OTTAWA — Justin Trudeau triggered an election campaign Sunday as he looks to benefit from promising polls and regain the strong hold on power his Liberals lost nearly two years ago.
Trudeau emerged from a meeting with Governor General Mary Simon, who accepted his request to dissolve Parliament.
He announced that Canadians will vote Sept. 20 in an election that he immediately tried to frame as a decision on political parties' post-Covid-19 visions.
“My friends, it's been a big couple of years,” Trudeau, who has been prime minister since 2015, told Canadians outside Rideau Hall after meeting with Simon. “The last 17 months have been like nothing we've ever experienced and we're all wondering what the next 17 months, not to mention the next 17 years, will hold.”
Trudeau then mentioned the global issues — the pandemic, recession and climate crisis.
“You're probably wondering what this means for you, for your job, for your kids, for your retirement, for your community and for your country,” he said, before later adding: “This about giving Canadians an opportunity to weigh in at a really pivotal time.”
The Liberal leader's quest to recapture a majority of the seats in the House of Commons begins as the country enters a fourth wave of Covid-19 infections. Canada, however, has one of the highest vaccination rates in the world.
Trudeau will look to capitalize on strong polling and his government’s record in handling the health and economic crises of the pandemic.
The summer election campaign carries risk for Trudeau. Polls suggest that a majority mandate is not a lock, and the pandemic’s uncertainty threatens to create unexpected campaign conditions.
Trudeau’s main opponents are Conservative Leader Erin O’Toole, New Democrat Leader Jagmeet Singh, Bloc Québécois Leader Yves-François Blanchet and Green Party Leader Annamie Paul.
Dogged by scandals, Trudeau saw his majority entering the 2019 election campaign reduced to a minority, forcing his Liberals to earn the support of other parties to pass legislation.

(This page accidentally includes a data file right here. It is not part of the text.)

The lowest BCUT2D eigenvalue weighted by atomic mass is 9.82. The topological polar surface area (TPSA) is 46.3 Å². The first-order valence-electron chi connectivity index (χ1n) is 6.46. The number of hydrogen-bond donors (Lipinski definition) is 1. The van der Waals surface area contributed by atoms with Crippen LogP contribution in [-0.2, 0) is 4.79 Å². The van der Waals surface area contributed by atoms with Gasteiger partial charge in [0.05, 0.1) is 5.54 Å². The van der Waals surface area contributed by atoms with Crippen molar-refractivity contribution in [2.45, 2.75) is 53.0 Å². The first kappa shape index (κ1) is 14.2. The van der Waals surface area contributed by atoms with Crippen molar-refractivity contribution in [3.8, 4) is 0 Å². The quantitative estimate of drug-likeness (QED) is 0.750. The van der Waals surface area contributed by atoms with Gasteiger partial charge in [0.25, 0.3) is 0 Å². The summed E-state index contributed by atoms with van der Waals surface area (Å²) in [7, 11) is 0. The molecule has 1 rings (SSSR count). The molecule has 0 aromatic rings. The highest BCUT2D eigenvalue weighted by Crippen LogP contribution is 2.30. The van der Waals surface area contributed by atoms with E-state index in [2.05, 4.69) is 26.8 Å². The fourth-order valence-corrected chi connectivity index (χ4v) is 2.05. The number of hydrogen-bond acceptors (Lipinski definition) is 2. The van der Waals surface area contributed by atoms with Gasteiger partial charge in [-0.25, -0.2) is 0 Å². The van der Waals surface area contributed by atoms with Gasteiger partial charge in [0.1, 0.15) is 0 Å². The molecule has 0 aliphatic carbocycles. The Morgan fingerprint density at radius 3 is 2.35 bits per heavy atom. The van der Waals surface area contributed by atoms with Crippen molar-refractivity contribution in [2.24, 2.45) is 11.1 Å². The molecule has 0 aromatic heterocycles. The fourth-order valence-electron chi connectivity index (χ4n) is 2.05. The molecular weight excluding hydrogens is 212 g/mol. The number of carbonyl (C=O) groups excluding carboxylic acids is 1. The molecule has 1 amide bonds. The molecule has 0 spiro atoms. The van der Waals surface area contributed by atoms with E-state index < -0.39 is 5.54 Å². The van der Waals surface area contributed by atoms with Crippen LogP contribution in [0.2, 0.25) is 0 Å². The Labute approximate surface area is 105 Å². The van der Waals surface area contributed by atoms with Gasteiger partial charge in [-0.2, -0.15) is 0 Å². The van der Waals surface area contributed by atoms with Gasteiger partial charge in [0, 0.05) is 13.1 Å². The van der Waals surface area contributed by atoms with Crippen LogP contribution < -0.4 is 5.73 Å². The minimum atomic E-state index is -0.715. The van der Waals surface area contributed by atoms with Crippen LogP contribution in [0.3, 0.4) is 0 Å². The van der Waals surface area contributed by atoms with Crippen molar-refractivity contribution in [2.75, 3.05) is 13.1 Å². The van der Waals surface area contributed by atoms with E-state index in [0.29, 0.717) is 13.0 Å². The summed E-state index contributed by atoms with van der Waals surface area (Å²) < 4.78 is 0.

An early election has been the subject of speculation for months with polls showing Trudeau’s popularity on the rise.
The vote will give his Liberals the opportunity to strengthen his position in Parliament. Liberal MPs held 155 of the 338 seats in the House of Commons as of Sunday.
Trudeau will ask Canadians to give him a new majority mandate to enable him to follow through on a post-pandemic, “build back better” vision.
Earlier this month, the Liberal leader sidestepped multiple questions about the possibility he could launch the country into a summer election campaign right as another wave of Covid infections was rolling in.
But opinion polls suggest his Liberals are in a solid position — and that recapturing a majority of the seats in the House of Commons is within their grasp.
“Apart from the risk of a fourth [Covid-19] wave, I don’t think there’s been a better time to call an election than now,” Abacus Data CEO David Coletto told POLITICO last week as he shared a poll showing the Liberals in majority territory. “I wouldn’t say a majority is a guarantee. But they are certainly as close to a majority as they have been since the last election — minus the early days of the pandemic, when they wouldn’t have dared call an election.”
The Abacus survey suggested the Liberals would earn 37 percent of the vote. The Conservatives would secure 28 percent, the NDP 20 and the Green Party 5 percent.
Opposition leaders have criticized that Trudeau calling an election now would be a tone-deaf wanton power grab during a pandemic.
The opponents who will look to defeat Trudeau include O’Toole, who took the helm of the party less than a year ago. O’Toole will need to overcome national name recognition challenges before election day, an issue he first encountered during his unsuccessful leadership bid in 2017.